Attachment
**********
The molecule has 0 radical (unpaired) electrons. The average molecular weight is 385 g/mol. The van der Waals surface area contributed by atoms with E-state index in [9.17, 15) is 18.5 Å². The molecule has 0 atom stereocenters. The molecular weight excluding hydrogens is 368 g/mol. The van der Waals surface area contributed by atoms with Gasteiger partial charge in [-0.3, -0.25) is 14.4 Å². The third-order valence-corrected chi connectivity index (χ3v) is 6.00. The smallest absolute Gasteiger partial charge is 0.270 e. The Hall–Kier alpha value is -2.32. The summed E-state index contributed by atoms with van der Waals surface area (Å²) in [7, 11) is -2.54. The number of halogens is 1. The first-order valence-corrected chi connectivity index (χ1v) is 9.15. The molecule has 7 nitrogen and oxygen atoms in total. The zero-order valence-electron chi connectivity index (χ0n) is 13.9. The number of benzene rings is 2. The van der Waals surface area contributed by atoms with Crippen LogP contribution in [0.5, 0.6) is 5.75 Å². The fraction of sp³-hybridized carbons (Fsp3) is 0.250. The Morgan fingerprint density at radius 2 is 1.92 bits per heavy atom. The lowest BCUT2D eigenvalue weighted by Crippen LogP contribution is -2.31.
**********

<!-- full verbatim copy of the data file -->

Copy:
The molecule has 0 radical (unpaired) electrons. The average molecular weight is 385 g/mol. The van der Waals surface area contributed by atoms with E-state index in [9.17, 15) is 18.5 Å². The molecule has 0 atom stereocenters. The molecular weight excluding hydrogens is 368 g/mol. The van der Waals surface area contributed by atoms with Gasteiger partial charge in [-0.3, -0.25) is 14.4 Å². The third-order valence-corrected chi connectivity index (χ3v) is 6.00. The smallest absolute Gasteiger partial charge is 0.270 e. The Hall–Kier alpha value is -2.32. The summed E-state index contributed by atoms with van der Waals surface area (Å²) in [7, 11) is -2.54. The number of halogens is 1. The first-order valence-corrected chi connectivity index (χ1v) is 9.15. The molecule has 7 nitrogen and oxygen atoms in total. The zero-order valence-electron chi connectivity index (χ0n) is 13.9. The number of benzene rings is 2. The van der Waals surface area contributed by atoms with Crippen LogP contribution in [0.5, 0.6) is 5.75 Å². The fraction of sp³-hybridized carbons (Fsp3) is 0.250. The Morgan fingerprint density at radius 2 is 1.92 bits per heavy atom. The lowest BCUT2D eigenvalue weighted by Crippen LogP contribution is -2.31.